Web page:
|One of the happiest days of my life!|
Yesterday I bought the little man in the picture his first shoes. He seems to be growing up so quickly. His idea of bliss is to sit and take every one of his books off the bookshelf so they all surround him. He then spends hours 'reading' each and every one of them. (there are a lot and those are just the ones downstairs). Some are old traditional ones, others are brand new and innovative, all are respected and loved by him. One of his all time favourites at the moment is Old MacDonald Had a Farm. My daughter and I would love to know why because the actual illustrations are not the best I've seen. It intrigues us. Perhaps it is in part because he loves the actions we all do when we read it to him. The most important point is he loves books - what more could a grandmother ask for.
I believe I have said this before, but as children's writers we are lucky, there is a perceived ever growing market for us. At the moment people still love giving books to children. They love the tangible feel of a book. I am also aware as I watch my grandson work my phone and my daughter's tablet that the current generation will probably get as much out of ebooks as they do 'traditional' books. Is this really a problem as long as they are reading and we (children's writers) are writing these stories? Does it matter what media it comes in? Not really I suppose but I confess I do love a good book to hold in my hand - showing my age I imagine. I will just keep writing my stories and not worry about what format they will be produced in. Having said that I do sometimes look at my stories and think, would this make a film? Does anyone else do that?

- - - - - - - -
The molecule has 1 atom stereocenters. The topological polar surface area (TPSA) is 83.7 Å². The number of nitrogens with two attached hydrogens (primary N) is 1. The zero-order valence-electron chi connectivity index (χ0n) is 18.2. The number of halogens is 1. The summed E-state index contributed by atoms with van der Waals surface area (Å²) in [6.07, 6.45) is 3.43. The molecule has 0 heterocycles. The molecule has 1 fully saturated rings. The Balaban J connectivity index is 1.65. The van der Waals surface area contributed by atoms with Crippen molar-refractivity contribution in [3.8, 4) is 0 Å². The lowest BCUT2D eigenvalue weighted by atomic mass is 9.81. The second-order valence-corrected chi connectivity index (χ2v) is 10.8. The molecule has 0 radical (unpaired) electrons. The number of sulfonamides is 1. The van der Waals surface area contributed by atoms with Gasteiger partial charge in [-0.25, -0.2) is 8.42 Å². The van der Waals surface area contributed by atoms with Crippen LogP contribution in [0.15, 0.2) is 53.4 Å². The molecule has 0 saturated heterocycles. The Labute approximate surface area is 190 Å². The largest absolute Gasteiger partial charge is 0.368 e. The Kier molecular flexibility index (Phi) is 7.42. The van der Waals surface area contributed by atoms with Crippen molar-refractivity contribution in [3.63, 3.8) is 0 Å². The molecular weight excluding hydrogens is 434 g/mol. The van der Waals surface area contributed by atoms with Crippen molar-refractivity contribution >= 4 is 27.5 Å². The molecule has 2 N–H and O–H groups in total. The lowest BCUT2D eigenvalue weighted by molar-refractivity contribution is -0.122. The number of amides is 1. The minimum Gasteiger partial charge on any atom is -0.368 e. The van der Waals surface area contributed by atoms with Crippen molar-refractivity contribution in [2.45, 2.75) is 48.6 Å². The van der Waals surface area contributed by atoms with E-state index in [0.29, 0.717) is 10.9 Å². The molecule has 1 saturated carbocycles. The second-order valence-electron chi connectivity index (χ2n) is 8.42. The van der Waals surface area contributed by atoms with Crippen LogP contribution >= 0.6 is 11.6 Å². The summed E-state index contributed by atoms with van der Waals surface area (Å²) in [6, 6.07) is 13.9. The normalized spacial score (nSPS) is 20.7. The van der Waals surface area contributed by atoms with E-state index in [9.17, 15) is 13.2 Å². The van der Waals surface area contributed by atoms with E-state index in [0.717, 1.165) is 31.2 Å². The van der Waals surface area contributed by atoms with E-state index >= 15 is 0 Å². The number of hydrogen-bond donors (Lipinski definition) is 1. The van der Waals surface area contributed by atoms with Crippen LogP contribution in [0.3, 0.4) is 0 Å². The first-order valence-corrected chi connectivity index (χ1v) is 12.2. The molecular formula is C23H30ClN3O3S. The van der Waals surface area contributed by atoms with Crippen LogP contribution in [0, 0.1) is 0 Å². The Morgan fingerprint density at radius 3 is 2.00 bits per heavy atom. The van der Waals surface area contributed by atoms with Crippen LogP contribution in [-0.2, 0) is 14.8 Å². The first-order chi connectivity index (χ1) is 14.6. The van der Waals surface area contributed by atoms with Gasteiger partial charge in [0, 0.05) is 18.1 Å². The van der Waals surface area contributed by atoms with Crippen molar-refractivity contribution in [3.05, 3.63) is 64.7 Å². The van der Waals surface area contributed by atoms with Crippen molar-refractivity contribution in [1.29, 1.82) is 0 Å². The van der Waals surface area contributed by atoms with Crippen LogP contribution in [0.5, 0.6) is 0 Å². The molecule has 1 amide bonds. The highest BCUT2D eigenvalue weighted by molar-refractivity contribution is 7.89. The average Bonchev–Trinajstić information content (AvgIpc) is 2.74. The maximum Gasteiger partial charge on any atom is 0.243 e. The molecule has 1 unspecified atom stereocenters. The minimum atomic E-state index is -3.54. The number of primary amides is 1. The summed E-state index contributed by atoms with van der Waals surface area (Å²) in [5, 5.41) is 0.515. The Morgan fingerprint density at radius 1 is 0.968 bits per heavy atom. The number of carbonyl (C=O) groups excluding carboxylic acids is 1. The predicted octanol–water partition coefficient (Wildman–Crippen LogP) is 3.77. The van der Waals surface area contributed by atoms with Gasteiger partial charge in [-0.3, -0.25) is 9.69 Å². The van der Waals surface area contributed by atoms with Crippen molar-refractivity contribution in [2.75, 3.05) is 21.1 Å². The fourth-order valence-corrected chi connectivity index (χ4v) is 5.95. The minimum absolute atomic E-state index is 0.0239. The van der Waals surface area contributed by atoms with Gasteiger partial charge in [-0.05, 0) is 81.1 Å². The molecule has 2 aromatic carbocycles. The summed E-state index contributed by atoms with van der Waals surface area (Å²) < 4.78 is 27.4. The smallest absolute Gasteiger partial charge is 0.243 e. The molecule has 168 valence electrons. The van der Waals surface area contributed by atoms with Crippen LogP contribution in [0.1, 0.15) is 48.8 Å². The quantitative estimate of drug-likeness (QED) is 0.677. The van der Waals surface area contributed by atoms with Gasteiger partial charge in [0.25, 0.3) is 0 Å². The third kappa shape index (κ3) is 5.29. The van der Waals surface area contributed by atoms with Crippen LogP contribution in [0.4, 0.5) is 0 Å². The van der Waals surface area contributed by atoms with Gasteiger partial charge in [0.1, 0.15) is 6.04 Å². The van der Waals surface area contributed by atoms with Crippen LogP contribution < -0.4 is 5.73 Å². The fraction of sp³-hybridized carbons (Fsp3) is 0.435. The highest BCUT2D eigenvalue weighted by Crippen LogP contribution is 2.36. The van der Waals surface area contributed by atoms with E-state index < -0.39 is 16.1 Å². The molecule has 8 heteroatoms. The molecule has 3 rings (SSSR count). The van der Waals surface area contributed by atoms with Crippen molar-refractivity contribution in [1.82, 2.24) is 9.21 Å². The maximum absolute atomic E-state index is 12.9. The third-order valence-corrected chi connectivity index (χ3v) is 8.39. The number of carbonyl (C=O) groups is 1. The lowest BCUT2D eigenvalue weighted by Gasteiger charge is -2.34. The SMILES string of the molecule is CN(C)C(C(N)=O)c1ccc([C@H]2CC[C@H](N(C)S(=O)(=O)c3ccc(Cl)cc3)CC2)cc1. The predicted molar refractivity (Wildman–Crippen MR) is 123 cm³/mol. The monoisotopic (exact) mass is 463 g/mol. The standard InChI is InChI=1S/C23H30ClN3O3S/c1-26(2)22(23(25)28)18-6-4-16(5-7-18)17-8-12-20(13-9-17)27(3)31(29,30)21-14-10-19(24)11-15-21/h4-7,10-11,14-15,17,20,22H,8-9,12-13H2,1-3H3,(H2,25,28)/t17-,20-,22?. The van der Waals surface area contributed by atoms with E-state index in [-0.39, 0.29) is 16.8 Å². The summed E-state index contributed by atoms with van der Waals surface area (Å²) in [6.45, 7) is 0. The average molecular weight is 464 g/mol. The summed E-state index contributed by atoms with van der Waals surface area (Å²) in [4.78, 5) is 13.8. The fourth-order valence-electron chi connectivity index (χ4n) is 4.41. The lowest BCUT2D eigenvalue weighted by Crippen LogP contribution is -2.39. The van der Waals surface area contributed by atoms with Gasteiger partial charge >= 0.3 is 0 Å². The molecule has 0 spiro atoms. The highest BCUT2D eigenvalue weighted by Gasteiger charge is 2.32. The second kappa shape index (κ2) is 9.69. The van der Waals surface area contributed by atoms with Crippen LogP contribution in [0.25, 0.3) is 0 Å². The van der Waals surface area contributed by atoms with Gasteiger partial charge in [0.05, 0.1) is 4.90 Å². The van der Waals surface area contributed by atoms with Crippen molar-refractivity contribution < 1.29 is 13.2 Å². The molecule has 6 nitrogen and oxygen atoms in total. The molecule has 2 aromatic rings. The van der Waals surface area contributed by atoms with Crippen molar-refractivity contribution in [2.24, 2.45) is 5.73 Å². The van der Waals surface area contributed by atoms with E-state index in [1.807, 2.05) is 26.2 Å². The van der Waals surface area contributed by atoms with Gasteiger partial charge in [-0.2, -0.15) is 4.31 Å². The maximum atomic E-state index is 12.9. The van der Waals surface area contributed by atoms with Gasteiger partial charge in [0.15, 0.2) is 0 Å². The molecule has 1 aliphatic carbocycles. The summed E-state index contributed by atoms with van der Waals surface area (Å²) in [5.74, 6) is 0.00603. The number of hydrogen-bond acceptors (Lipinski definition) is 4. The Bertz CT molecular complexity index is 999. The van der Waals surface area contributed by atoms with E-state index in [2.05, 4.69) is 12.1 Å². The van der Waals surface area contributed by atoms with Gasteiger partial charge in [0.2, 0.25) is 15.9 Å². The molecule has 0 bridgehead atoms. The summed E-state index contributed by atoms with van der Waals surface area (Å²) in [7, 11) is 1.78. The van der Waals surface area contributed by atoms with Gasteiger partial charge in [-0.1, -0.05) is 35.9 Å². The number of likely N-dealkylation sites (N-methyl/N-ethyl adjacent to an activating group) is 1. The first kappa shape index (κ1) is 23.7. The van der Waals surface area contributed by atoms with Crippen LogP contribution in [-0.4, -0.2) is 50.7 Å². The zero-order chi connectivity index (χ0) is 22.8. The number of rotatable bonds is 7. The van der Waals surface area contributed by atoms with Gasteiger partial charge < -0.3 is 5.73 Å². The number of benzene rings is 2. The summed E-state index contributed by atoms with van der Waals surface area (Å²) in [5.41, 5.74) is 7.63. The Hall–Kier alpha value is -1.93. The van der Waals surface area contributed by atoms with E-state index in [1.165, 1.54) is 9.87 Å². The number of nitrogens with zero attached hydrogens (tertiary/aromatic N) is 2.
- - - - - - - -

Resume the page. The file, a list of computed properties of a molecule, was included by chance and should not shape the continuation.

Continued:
I was reading a bit of Al Alvarez's The Writer's Voice and this one phrase struck home: '...prose is never quite finished.' (London: Bloomsbury, 2006 p.44) How true is that? For me it goes along with the idea, which I know I have mentioned before, of Blanchot who suggest that the writer leaves questions on the page for the reader to pick up. Thinking of both these ideas seemed to highlight that a story is never ours alone, it belongs to everyone. Every reader will interpret it differently, influenced by their own cultural space and experience. In the same way, and we tried this in class the other day, if we gave every one the same sentence to start with or sat them in the same place and asked them to write about it, every story would be different. (And it was, some brilliant pieces came out of the exercise) That is what is glorious about creativity. We all have different stories to tell even if we start in the same place.
A TED talk worth listening too is by Chimamanda Adichie and the danger of the single story.
Cathy Cassidy put this up the other day and I feel it is quite appropriate. It is Elvis Costello's 'Everyday I write the book'